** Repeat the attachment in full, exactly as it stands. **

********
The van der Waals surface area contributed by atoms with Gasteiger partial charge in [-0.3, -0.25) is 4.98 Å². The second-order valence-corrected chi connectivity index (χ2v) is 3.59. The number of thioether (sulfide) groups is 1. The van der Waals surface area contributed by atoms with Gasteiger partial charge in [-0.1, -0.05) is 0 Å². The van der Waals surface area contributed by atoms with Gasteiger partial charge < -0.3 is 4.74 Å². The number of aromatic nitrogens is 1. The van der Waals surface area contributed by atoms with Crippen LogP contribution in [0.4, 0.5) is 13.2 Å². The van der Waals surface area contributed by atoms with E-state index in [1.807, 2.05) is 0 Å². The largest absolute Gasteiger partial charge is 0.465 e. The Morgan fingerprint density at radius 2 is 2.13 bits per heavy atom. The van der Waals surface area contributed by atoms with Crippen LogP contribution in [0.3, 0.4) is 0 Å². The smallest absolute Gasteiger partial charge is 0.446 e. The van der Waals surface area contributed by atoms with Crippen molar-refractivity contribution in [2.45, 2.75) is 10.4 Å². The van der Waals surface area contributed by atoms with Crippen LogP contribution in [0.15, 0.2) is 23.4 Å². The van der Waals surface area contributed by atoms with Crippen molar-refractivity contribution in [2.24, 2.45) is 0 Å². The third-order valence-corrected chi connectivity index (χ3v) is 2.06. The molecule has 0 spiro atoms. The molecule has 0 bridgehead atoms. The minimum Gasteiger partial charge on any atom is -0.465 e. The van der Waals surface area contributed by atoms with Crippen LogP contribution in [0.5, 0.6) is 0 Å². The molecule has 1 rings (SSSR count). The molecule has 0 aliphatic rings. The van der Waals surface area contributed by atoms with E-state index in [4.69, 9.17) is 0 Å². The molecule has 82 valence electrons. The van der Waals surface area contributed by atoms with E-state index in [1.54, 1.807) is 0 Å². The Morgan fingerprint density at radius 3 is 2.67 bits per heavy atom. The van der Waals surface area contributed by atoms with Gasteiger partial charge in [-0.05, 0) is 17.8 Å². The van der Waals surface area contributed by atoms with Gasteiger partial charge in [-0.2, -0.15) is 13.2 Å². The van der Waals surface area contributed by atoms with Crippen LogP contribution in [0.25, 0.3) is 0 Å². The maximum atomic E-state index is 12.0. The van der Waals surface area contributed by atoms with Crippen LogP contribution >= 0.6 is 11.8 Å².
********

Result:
The van der Waals surface area contributed by atoms with Gasteiger partial charge in [-0.3, -0.25) is 4.98 Å². The second-order valence-corrected chi connectivity index (χ2v) is 3.59. The number of thioether (sulfide) groups is 1. The van der Waals surface area contributed by atoms with Gasteiger partial charge in [-0.1, -0.05) is 0 Å². The van der Waals surface area contributed by atoms with Gasteiger partial charge < -0.3 is 4.74 Å². The number of aromatic nitrogens is 1. The van der Waals surface area contributed by atoms with Crippen LogP contribution in [0.4, 0.5) is 13.2 Å². The van der Waals surface area contributed by atoms with E-state index in [1.807, 2.05) is 0 Å². The largest absolute Gasteiger partial charge is 0.465 e. The Morgan fingerprint density at radius 2 is 2.13 bits per heavy atom. The van der Waals surface area contributed by atoms with Crippen LogP contribution in [0.3, 0.4) is 0 Å². The smallest absolute Gasteiger partial charge is 0.446 e. The van der Waals surface area contributed by atoms with Crippen molar-refractivity contribution in [2.45, 2.75) is 10.4 Å². The van der Waals surface area contributed by atoms with Crippen LogP contribution in [0.15, 0.2) is 23.4 Å². The van der Waals surface area contributed by atoms with Crippen molar-refractivity contribution in [2.24, 2.45) is 0 Å². The third-order valence-corrected chi connectivity index (χ3v) is 2.06. The molecule has 0 spiro atoms. The molecule has 0 bridgehead atoms. The minimum Gasteiger partial charge on any atom is -0.465 e. The van der Waals surface area contributed by atoms with Crippen LogP contribution in [0.5, 0.6) is 0 Å². The molecule has 1 rings (SSSR count). The molecule has 0 aliphatic rings. The van der Waals surface area contributed by atoms with E-state index in [4.69, 9.17) is 0 Å². The molecule has 82 valence electrons. The van der Waals surface area contributed by atoms with E-state index in [1.54, 1.807) is 0 Å². The Morgan fingerprint density at radius 3 is 2.67 bits per heavy atom. The van der Waals surface area contributed by atoms with Gasteiger partial charge in [-0.05, 0) is 17.8 Å². The van der Waals surface area contributed by atoms with Gasteiger partial charge in [-0.2, -0.15) is 13.2 Å². The van der Waals surface area contributed by atoms with Crippen LogP contribution in [0.25, 0.3) is 0 Å². The maximum atomic E-state index is 12.0. The van der Waals surface area contributed by atoms with Crippen LogP contribution >= 0.6 is 11.8 Å².